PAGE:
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Here I Am, Lord

Here I Am, Lord

(Samuel awakened from his bed, Stained glass window at Christ Church Cathedral, Dublin, Ireland. Courtesy of Wikimedia Commons.)


Daily Office Readings for Friday, June 21, 2019:


AM Psalm 88; PM Psalm 91, 92

1 Samuel 3:1-21; Acts 2:37-47; Luke 21:5-19


For better or worse, probably a number of us, upon reading our passage from 1 Samuel today, heard snippets of Dan Schutte’s folk hymn, “Here I am, Lord.” That song probably has the dubious distinction of simultaneously being one of the most beloved AND the most reviled contemporary hymns out there. People rarely have a lukewarm reaction to it–they either love it or hate it.


That might be true for the whole notion of calling, as well. We either embrace it–or run from it– for the most part, and generally the reaction scale is heavily tipped toward disbelief, avoidance, and denial.


The story of God calling Samuel in the night has parallels to so many of the stories about the prophets. All of them seem to follow a similar pattern–God calls, and the initial reaction (the notable exception being Mary, the mother of Jesus) is one of disbelief or those around us not having heard a thing. Samuel thinks it’s Eli calling him–repeatedly–and it’s not until Eli is awakened by Samuel a third time that it suddenly dawns on him, “Hey, wait–maybe it’s God.”


Samuel’s story is one that puts the importance of the community’s perspective in the process of calling. Although we tend to think of “calling” in terms of the call to ordained ministry or vowed religious life, in reality every baptized Christian is called to something, and that call is neither self-determined, nor solely a “Me ‘n’ God” thing. If a call is there, the collective spiritual wisdom in the community–and not only the Christian community–will see it–yet it is the role of the Christian community to interpret the data. I remember early in my own call process towards ordination, one of the early voices came from my Hindu pathology practice associate!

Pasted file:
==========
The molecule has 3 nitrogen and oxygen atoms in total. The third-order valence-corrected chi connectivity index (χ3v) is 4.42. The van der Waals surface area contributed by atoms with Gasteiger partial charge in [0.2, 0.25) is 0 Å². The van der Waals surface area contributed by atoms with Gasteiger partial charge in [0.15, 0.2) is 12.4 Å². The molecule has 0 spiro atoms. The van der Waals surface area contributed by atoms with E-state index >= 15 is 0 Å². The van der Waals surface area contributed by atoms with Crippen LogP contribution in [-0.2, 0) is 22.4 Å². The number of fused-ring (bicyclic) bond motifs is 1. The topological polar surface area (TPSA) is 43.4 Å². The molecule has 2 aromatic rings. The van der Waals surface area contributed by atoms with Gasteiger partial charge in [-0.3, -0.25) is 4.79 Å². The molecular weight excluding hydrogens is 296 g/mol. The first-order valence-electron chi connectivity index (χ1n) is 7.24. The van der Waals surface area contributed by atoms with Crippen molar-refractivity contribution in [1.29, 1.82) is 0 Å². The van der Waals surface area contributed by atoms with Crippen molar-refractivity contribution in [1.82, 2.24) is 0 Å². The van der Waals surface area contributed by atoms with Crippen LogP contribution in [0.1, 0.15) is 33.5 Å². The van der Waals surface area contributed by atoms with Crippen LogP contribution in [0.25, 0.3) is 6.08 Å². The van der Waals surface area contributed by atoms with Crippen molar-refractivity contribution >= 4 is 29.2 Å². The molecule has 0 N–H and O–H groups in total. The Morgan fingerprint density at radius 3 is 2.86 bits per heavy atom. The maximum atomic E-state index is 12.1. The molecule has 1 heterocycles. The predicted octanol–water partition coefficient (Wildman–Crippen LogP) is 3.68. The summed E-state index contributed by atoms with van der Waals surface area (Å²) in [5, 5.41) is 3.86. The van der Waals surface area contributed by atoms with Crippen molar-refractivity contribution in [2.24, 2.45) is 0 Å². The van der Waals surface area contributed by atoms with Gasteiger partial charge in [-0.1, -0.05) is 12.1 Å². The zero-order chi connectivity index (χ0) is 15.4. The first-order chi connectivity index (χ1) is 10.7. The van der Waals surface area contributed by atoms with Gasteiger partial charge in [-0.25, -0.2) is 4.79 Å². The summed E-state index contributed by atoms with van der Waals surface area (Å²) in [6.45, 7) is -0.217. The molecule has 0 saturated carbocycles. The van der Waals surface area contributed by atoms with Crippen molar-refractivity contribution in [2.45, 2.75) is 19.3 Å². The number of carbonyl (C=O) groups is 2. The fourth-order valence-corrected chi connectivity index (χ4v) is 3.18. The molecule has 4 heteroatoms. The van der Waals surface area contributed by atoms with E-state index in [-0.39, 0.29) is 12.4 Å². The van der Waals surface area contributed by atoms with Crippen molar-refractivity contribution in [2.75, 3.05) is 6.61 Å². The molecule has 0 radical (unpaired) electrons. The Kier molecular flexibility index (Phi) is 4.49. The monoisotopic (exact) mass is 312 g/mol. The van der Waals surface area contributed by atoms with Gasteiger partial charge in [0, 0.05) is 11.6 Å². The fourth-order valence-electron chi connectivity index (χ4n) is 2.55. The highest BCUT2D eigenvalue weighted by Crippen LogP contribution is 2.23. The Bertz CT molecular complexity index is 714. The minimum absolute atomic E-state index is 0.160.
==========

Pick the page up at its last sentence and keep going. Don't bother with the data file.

The motto, “If you see something, say something” comes to mind (never mind it’s been co-opted by Homeland Security.) Look around your parish…


Is someone joyfully going about a piece of outreach with a passion that seems to shine? Perhaps they’re called to it, and they need to hear that.

Does someone go around and sing last week’s hymn tunes to themselves while doing tasks? Perhaps they’re called to be part of a music ministry.

Does someone interact with children readily and easily, showing good judgment with that responsibility and attention to boundaries? It might be your next person to help with Vacation Bible School.

Is someone active with feeding the hungry in the community, and joy radiates from them when they do?That person might be the one to start a similar ministry in your parish.


Noticing doesn’t have to be alarming or overly serious. “Hey, I’ve been watching how you (fill in the blank) and how much you seem to love it…has it ever crossed your mind you might be called to (fill in the blank)?” is all it takes. Additionally, when we are open to seeing the signs of calling in others, we’re more likely to believe it can happen to us, too.


When all of us–laity and clergy–feel the energy of living our call, we’ll find the answer to the question Dan Schutte poses in the hymn…

Who will bear my light to them?

Whom shall I send?


Maria Evans splits her week between being a pathologist and laboratory director in Kirksville, MO, and gratefully serving in the Episcopal Diocese of Missouri , as the Interim Pastor at Christ Episcopal Church, Rolla, MO.


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Lois J Phillips

My favorite priest always sings this “It is I, Lord.” instead of the question “Is it I, Lord?” I decided it was because he knows he is the one God is calling to be His hands and feet in the world.

Chris V.

Amazing article! Amazing words! Received with an open heart!

Br. Barry Kevin

Thank you, Maria.

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